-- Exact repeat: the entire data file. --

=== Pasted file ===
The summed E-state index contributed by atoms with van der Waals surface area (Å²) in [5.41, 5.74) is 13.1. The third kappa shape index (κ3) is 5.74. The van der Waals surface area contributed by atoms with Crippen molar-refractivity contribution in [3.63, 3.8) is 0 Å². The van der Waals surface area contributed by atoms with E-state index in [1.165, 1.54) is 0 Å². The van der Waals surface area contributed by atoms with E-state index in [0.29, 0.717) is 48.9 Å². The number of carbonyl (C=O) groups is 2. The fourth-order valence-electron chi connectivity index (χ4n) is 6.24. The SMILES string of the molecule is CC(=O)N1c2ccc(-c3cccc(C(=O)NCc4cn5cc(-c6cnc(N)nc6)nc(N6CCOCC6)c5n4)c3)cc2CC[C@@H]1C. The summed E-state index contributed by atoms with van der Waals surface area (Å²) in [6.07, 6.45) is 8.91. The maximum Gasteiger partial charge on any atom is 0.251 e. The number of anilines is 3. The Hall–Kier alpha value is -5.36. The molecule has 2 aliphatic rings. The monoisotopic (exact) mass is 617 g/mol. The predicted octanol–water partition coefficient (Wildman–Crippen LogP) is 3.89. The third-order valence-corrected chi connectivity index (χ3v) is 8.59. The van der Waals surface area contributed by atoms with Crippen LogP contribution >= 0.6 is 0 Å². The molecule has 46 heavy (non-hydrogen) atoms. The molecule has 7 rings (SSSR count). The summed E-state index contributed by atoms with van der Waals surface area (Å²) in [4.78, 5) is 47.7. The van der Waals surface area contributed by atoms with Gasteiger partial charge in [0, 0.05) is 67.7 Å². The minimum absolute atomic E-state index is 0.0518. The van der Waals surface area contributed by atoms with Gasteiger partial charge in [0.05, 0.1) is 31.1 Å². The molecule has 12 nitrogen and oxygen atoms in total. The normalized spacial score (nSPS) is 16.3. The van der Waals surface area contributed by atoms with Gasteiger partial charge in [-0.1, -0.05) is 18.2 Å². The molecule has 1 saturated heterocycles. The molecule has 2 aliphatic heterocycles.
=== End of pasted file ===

The summed E-state index contributed by atoms with van der Waals surface area (Å²) in [5.41, 5.74) is 13.1. The third kappa shape index (κ3) is 5.74. The van der Waals surface area contributed by atoms with Crippen molar-refractivity contribution in [3.63, 3.8) is 0 Å². The van der Waals surface area contributed by atoms with E-state index in [1.165, 1.54) is 0 Å². The van der Waals surface area contributed by atoms with E-state index in [0.29, 0.717) is 48.9 Å². The number of carbonyl (C=O) groups is 2. The fourth-order valence-electron chi connectivity index (χ4n) is 6.24. The SMILES string of the molecule is CC(=O)N1c2ccc(-c3cccc(C(=O)NCc4cn5cc(-c6cnc(N)nc6)nc(N6CCOCC6)c5n4)c3)cc2CC[C@@H]1C. The summed E-state index contributed by atoms with van der Waals surface area (Å²) in [6.07, 6.45) is 8.91. The maximum Gasteiger partial charge on any atom is 0.251 e. The number of anilines is 3. The Hall–Kier alpha value is -5.36. The molecule has 2 aliphatic rings. The monoisotopic (exact) mass is 617 g/mol. The predicted octanol–water partition coefficient (Wildman–Crippen LogP) is 3.89. The third-order valence-corrected chi connectivity index (χ3v) is 8.59. The van der Waals surface area contributed by atoms with Crippen LogP contribution >= 0.6 is 0 Å². The molecule has 46 heavy (non-hydrogen) atoms. The molecule has 7 rings (SSSR count). The summed E-state index contributed by atoms with van der Waals surface area (Å²) in [4.78, 5) is 47.7. The van der Waals surface area contributed by atoms with Gasteiger partial charge in [0, 0.05) is 67.7 Å². The minimum absolute atomic E-state index is 0.0518. The van der Waals surface area contributed by atoms with Gasteiger partial charge in [0.05, 0.1) is 31.1 Å². The molecule has 12 nitrogen and oxygen atoms in total. The normalized spacial score (nSPS) is 16.3. The van der Waals surface area contributed by atoms with Gasteiger partial charge in [-0.1, -0.05) is 18.2 Å². The molecule has 1 saturated heterocycles. The molecule has 2 aliphatic heterocycles.